Communicating with Innate: Binary biofeedback Part 2

Using biofeedback devices in rather powerful ways

Binary biofeedback devices have been a part of healthcare since time immemorial. They are a quick, reproducible method of obtaining accurate information about the body and body/mind.

What are they? You don’t find these devices in a store (or even online). They are autonomic physiological reactions to stress. We can use them to obtain information about patients.

Examples of binary biofeedback devices are AK (applied kinesiology), manual muscle testing (MMT), the short leg reflex, the occipital drop (OD), the still point (CranioSacral Therapy) and even a “gut” feeling, among others.

In order to use them the practitioner employs the three Cs:

The three Cs: Challenge, Check, and Correct

1.      Challenge: First we challenge or “ask” the body or mind/body a question. Challenging may be done in many ways (see below). Practitioners typically ask for the location of stress, subluxations, blockages, interferences, imbalances, disharmony etc.

2.      Check: Now we check to see if the challenge caused a biofeedback reaction. In AK a muscle reaction is checked for, in CranioSacral therapy practitioners feel for a “still point”, in Koren Specific Technique (KST) we check for an occipital drop or OD. The next thing done is:

3.      Correct: The practitioner makes a correctionto release the stress, subluxations, blockages, interferences, imbalances, disharmony, etc. that the biofeedback located. The correction can be done in various ways depending on how the practitioner practices.

Thousands of doctors are using the OD (or similar biofeedback devices) in this manner.

Physical, verbal, mental

A fascinating clinical discovery (actually a re-discovery) was that the binary biofeedback device could, in addition to responding to a physical challenge, also respond to a verbal or mental challenge.

The OD (or any biofeedback device) responds even if the practitioner does not physically touch a patient’s body; the practitioner can verbally, mentally or visually ask/challenge and the patient’s body will respond with a “yes” (an OD) or a “no” (no OD) or a strong or weak muscle or a short leg reaction and numerous other ways as well.

VanRumpt’s disaster

Although ancient, this non-physical response was re-discovered by Richard VanRumpt, DC who developed Directional Non-Force Technique (DNFT). Dr. VanRumpt first checked the patient using a mental challenge and then performed a physical challenge. The physical and mental challenges had 100% reliability.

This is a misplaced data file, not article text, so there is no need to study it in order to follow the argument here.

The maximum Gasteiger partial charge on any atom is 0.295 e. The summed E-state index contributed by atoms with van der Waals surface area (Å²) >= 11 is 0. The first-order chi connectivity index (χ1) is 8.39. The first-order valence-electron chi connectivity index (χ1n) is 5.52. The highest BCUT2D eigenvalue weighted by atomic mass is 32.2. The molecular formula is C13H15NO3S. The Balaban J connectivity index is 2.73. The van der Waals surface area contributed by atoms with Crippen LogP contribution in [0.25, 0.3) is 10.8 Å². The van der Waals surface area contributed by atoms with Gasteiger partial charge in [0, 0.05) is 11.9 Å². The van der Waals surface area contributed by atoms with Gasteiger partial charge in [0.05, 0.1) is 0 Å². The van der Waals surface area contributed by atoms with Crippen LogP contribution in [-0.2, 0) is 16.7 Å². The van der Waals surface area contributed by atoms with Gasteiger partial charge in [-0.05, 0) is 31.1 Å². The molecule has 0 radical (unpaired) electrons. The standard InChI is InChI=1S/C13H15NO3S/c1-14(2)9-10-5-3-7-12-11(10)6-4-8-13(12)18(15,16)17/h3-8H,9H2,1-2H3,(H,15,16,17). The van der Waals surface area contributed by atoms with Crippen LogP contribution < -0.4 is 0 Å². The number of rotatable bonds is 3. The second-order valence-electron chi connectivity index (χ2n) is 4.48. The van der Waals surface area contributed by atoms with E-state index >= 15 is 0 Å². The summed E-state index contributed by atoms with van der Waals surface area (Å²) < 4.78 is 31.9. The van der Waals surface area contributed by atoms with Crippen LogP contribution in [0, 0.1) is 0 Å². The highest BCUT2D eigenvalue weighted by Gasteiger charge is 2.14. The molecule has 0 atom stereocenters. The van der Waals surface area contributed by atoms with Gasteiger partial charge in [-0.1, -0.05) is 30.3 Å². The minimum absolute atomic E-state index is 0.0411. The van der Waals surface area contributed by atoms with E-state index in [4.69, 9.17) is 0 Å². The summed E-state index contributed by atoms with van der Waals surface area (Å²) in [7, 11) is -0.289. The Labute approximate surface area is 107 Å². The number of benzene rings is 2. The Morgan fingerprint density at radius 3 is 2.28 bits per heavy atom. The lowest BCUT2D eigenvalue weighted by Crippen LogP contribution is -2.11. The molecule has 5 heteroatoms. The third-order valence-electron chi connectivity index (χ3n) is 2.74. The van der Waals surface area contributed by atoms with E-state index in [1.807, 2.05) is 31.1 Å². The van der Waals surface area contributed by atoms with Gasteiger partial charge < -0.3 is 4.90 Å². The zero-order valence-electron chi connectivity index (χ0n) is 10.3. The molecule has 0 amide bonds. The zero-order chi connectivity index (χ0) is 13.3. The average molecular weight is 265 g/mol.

Dr. VanRumpt announced his finding at a major DNFT conference. It was a bold statement announcing that the practitioner didn’t have to physically challenge a body part to elicit a short leg reflex – the mere thought of the challenge could elicit a reaction.

Perhaps it was the time (it was in the ‘60s). Perhaps it was the (then) more medically repressive healing environment, perhaps it was fear of medical attack or perhaps it was the mechanistic model that dominated healthcare.

Whatever the reason, VanRumpt’s revelation was a business and professional disaster. He was ridiculed and rejected by many of his followers who could not accept this “innate to innate communication,” as he termed it.

Hesitant

I must admit that when I re-discovered this phenomenon I was initially hesitant to openly teach it. How would my students relate to it? Would they walk out and never return as happened to VanRumpt?

I felt obliged to impart to the students everything I knew. Honesty required it; it felt unethical to withhold valuable and useful information.

I continue to teach KST that way. In the spirit of empirical philosophy (of which chiropractic belongs) we humbly respect the wisdom the body reveals.

Following the body (or the bODy as we say in KST) is a non-linear, non-intellectual approach. We in chiropractic discuss the wisdom of the body as if it were an abstract philosophical concept. But it is more than that; it is real and it is powerful – why not use it in day-to-day clinical practice?

Therefore, no matter how out-of-the-box a discovery initially appears if it works and is helpful it is taught. But the next discovery really shocked me.

In part 3 we’ll see an unusual way to obtain this information.

This post was written by Tedd Koren, DC

Tedd Koren, D.C. is the developer of Koren Specific Technique. For information, go to www.korenspecifictechnique.com. Dr. Koren also writes patient education materials for Koren Publications. Go to www.korenpublications.com

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